Toyota Tundra Lures Texan Truckers
|Topics: Toyota Tundra
January 29, 2008
Texas is facing a great pickup battle having Ford, Chevy, Dodge, and Toyota as contenders. As the automakers set free their most powerful pickups, the Truck Country is expected to release more steam to signal heated rivalry.
Toyota Motor Corp., meanwhile, works to lure true truckers in Texas to win over more customers. This is why it has unleashed its redesigned Tundra to steal a portion of Ford F-150’s sales. But the best-selling pickup is not the only potent rival. There is the new Chevy Silverado and Dodge Ram. Moreover, the Japanese automaker is expected to exert extra effort in order for its goal to materialize.
According to J.D. Power and Associates, Ford F-Series dived nearly 3.6 percentage points across the nation to hold 30.7 percent of the market. In Texas, the models lost 5.5 points to fall to 31.9 percent, reported the Michigan-based R.L. Polk & Co. In comparison, the Tundra, sources divulged recorded nearly 3.5 points nationwide and 3.7 in Texas in its first year since a major redesign.
“Those numbers might not seem huge, but when you consider truck buyers are second only to luxury buyers in terms of loyalty, Ford's drop and Toyota's climb are significant,” said Lonnie Miller, the director of industry analysis at Polk. "There's no doubt been a very aggressive push by Toyota.”
To improve sales, the Japanese automaker entertained some drastic modifications. The automaker used improved Toyota truck parts such as the V8 engine to enhance power. Additionally, the automaker improved the pickup’s towing capacity to compete better in the segment.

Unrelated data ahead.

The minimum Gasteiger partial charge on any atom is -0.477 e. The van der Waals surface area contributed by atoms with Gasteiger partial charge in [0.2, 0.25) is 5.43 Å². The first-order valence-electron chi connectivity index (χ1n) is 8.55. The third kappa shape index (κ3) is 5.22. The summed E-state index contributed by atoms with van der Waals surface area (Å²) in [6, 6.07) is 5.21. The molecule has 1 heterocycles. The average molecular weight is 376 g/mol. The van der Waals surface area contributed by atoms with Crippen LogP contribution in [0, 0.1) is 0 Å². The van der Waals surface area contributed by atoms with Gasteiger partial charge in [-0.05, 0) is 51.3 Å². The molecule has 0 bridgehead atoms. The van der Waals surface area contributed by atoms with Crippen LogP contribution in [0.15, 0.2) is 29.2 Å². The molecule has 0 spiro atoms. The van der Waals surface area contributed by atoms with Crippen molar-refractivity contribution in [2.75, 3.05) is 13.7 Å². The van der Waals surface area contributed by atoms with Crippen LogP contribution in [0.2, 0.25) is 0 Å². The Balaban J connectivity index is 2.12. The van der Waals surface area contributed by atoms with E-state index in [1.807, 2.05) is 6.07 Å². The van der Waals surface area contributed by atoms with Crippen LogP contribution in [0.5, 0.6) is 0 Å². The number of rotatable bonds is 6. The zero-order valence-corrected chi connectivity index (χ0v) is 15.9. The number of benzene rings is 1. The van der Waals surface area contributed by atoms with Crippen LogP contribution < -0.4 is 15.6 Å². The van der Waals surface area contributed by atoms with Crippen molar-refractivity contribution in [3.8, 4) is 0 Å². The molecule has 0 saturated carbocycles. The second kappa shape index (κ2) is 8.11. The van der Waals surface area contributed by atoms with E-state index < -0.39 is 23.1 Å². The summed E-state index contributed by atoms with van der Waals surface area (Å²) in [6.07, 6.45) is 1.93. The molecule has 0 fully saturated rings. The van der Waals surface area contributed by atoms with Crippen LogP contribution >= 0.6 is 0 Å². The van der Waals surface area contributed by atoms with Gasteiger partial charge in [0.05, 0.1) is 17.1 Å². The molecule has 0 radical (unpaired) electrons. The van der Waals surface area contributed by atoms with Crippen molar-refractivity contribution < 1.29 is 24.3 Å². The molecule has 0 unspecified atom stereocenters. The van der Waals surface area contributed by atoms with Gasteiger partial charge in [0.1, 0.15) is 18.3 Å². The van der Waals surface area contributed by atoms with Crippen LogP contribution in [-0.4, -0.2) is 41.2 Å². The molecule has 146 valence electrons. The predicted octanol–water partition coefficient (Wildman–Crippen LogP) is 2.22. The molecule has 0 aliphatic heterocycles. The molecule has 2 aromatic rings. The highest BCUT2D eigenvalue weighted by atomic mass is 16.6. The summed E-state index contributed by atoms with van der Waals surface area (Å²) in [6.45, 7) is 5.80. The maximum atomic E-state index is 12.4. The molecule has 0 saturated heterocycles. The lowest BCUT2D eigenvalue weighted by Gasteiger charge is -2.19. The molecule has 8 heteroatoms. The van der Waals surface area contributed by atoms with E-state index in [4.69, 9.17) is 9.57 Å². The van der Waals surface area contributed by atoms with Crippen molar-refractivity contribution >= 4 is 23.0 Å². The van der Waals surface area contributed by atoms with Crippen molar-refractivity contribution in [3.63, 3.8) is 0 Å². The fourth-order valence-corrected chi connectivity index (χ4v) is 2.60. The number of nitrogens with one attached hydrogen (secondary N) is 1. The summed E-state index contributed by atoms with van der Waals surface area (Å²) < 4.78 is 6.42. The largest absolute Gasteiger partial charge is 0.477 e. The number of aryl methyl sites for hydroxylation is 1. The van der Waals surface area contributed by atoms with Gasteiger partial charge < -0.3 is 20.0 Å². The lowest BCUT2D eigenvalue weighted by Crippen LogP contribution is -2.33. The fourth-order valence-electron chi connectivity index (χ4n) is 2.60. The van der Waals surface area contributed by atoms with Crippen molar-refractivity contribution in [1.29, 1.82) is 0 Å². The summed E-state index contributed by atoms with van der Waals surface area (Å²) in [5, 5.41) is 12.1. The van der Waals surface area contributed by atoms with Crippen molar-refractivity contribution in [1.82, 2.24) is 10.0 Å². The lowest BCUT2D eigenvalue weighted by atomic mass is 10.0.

What’s more, the automaker launched a number of marketing campaigns to promote the modifications made to the Tundra. And the efforts showed positive results. The numbers show the effort had some meat to it, though no-interest and cash-back incentives had more to do with the success, said Tom Libby, an analyst with J.D. Power.
"We certainly had a lot more full-size pickups traded in for Tundras in '07," said Tom Shopoff, the director of truck support for Gulf States Toyota, a network of dealerships that includes statewide Tundra best-seller Fred Haas Toyota World in Spring. "We have a tremendous product."
But Shopoff predicted the Tundra would see a bubble burst. "You've seen the big bubble," he noted.
Increased competition from Toyota comes at a time when auto sales in general, and pickup sales in particular, are down, according to Houston Chronicle. Auto sales in 2007 fell 2.4 percent, and large pickups were down 2.7 percent, Libby said in an interview.
“That means more competition, which in turn means more incentives and lower prices,” Libby concluded. "The winner in all this is the consumer.”
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